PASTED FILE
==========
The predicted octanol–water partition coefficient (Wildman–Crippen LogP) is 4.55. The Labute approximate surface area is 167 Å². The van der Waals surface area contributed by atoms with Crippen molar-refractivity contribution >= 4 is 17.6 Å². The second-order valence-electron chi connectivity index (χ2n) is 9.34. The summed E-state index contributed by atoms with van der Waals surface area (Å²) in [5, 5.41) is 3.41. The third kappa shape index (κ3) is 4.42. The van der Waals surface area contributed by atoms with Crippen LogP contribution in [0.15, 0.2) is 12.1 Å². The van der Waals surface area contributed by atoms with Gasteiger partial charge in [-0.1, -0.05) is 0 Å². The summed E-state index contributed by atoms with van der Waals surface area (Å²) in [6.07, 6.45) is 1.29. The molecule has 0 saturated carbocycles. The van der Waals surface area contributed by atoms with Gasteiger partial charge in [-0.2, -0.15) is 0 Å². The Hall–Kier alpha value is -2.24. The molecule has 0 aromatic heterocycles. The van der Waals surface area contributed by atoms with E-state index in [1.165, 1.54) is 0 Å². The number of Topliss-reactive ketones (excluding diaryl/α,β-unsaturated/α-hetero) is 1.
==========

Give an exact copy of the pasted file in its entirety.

The predicted octanol–water partition coefficient (Wildman–Crippen LogP) is 4.55. The Labute approximate surface area is 167 Å². The van der Waals surface area contributed by atoms with Crippen molar-refractivity contribution >= 4 is 17.6 Å². The second-order valence-electron chi connectivity index (χ2n) is 9.34. The summed E-state index contributed by atoms with van der Waals surface area (Å²) in [5, 5.41) is 3.41. The third kappa shape index (κ3) is 4.42. The van der Waals surface area contributed by atoms with Crippen LogP contribution in [0.15, 0.2) is 12.1 Å². The van der Waals surface area contributed by atoms with Gasteiger partial charge in [-0.1, -0.05) is 0 Å². The summed E-state index contributed by atoms with van der Waals surface area (Å²) in [6.07, 6.45) is 1.29. The molecule has 0 saturated carbocycles. The van der Waals surface area contributed by atoms with Gasteiger partial charge in [-0.2, -0.15) is 0 Å². The Hall–Kier alpha value is -2.24. The molecule has 0 aromatic heterocycles. The van der Waals surface area contributed by atoms with E-state index in [1.165, 1.54) is 0 Å². The number of Topliss-reactive ketones (excluding diaryl/α,β-unsaturated/α-hetero) is 1.